In any conversation about curving steel beams there are certain topics that are likely to be discussed: the section to be rolled, the material grade, the orientation of the curved section, the radius including specifying where it is measured from (outside, inside, center-line.), and the degree of — or length of — arc. Are there any dimensional tolerances? Without this information, a metal rolling company cannot proceed to curve a length of structural steel.
But projects often require a longer conversation.
Who will supply the raw material? The customer or the supplier?
How should the ends of the curved sections be treated? Should they be left untrimmed? Should they include the initial distortion that will be cut off by the customer? Or should the ends have straight tangents? If so, some care has to be taken to assure a smooth transition from the curved to straight section. How are the ends to be cut? Saw cut? Rough torch cut?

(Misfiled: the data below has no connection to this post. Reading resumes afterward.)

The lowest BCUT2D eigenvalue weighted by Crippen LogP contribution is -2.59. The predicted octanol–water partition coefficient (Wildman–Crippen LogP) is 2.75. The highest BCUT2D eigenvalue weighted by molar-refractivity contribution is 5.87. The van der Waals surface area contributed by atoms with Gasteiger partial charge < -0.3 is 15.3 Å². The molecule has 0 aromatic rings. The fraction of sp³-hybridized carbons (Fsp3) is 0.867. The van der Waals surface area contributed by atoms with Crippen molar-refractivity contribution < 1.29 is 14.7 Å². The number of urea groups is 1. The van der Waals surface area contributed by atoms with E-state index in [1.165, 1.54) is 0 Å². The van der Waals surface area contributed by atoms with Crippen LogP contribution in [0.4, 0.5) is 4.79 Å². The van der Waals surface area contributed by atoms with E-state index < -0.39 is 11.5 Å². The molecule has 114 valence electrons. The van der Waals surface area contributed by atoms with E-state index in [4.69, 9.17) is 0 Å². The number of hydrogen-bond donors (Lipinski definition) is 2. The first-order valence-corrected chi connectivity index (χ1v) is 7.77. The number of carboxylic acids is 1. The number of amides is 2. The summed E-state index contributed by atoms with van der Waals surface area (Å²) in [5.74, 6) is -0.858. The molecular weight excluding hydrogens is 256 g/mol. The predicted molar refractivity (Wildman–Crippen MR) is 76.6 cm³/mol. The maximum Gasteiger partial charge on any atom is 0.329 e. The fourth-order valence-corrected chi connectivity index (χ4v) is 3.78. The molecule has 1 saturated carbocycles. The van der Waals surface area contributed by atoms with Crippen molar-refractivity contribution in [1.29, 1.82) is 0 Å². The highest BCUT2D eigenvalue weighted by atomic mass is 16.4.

Will the curved sections fit on a legal-sized flatbed or in a van? Or will special permits be required to ship the parts? If so, should the curved sections be cut, and, if so, where?
Are the curved beams going to be exposed to view? Will they need to satisfy AESS (Architecturally Exposed Curved Steel) requirements? And, if so, what specifically will be expected? It is often critical that the customer’s expectations are spelled out in great detail to avoid any misunderstandings.
The conversation should include when the curved sections should be shipped. Who will arrange for the transportation of the finished goods. And if the customer has any special unloading requirements like its maximum lift load.
The benefits of having a clear and shared expectation of what is required by the customer and what will be provided by the supplier will far outweigh the “costs” of the effort.